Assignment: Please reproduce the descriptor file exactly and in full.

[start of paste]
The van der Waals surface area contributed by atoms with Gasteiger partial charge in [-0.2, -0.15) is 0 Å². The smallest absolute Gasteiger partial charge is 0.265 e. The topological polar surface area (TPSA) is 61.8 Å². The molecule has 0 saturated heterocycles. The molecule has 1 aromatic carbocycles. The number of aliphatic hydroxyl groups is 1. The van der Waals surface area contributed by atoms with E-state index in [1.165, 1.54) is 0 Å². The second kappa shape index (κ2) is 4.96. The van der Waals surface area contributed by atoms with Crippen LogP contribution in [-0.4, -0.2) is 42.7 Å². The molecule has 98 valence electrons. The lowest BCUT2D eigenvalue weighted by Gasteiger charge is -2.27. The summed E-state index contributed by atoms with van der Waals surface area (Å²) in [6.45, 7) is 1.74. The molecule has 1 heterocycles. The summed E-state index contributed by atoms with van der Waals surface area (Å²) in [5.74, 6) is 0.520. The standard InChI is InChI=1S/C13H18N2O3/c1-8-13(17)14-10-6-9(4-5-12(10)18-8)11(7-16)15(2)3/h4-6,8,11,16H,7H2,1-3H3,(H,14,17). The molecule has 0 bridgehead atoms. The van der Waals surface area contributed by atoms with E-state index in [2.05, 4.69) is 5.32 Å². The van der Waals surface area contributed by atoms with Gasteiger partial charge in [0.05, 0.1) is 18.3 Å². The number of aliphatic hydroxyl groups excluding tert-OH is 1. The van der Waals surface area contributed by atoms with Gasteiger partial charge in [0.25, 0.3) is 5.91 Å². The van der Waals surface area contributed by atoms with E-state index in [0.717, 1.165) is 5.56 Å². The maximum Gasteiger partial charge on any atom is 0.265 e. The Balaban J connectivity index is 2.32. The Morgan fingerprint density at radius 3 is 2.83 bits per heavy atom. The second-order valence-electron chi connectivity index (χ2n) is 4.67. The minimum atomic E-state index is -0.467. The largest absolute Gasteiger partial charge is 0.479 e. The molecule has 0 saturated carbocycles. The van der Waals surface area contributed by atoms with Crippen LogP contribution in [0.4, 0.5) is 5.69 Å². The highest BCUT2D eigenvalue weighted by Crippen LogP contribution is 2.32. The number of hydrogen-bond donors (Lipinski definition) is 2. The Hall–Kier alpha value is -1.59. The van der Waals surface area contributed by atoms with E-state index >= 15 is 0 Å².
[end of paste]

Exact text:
The van der Waals surface area contributed by atoms with Gasteiger partial charge in [-0.2, -0.15) is 0 Å². The smallest absolute Gasteiger partial charge is 0.265 e. The topological polar surface area (TPSA) is 61.8 Å². The molecule has 0 saturated heterocycles. The molecule has 1 aromatic carbocycles. The number of aliphatic hydroxyl groups is 1. The van der Waals surface area contributed by atoms with E-state index in [1.165, 1.54) is 0 Å². The second kappa shape index (κ2) is 4.96. The van der Waals surface area contributed by atoms with Crippen LogP contribution in [-0.4, -0.2) is 42.7 Å². The molecule has 98 valence electrons. The lowest BCUT2D eigenvalue weighted by Gasteiger charge is -2.27. The summed E-state index contributed by atoms with van der Waals surface area (Å²) in [6.45, 7) is 1.74. The molecule has 1 heterocycles. The summed E-state index contributed by atoms with van der Waals surface area (Å²) in [5.74, 6) is 0.520. The standard InChI is InChI=1S/C13H18N2O3/c1-8-13(17)14-10-6-9(4-5-12(10)18-8)11(7-16)15(2)3/h4-6,8,11,16H,7H2,1-3H3,(H,14,17). The molecule has 0 bridgehead atoms. The van der Waals surface area contributed by atoms with E-state index in [2.05, 4.69) is 5.32 Å². The van der Waals surface area contributed by atoms with Gasteiger partial charge in [0.05, 0.1) is 18.3 Å². The number of aliphatic hydroxyl groups excluding tert-OH is 1. The van der Waals surface area contributed by atoms with Gasteiger partial charge in [0.25, 0.3) is 5.91 Å². The van der Waals surface area contributed by atoms with E-state index in [0.717, 1.165) is 5.56 Å². The maximum Gasteiger partial charge on any atom is 0.265 e. The Balaban J connectivity index is 2.32. The Morgan fingerprint density at radius 3 is 2.83 bits per heavy atom. The second-order valence-electron chi connectivity index (χ2n) is 4.67. The minimum atomic E-state index is -0.467. The largest absolute Gasteiger partial charge is 0.479 e. The molecule has 0 saturated carbocycles. The van der Waals surface area contributed by atoms with Crippen LogP contribution in [0.4, 0.5) is 5.69 Å². The highest BCUT2D eigenvalue weighted by Crippen LogP contribution is 2.32. The number of hydrogen-bond donors (Lipinski definition) is 2. The Hall–Kier alpha value is -1.59. The van der Waals surface area contributed by atoms with E-state index >= 15 is 0 Å².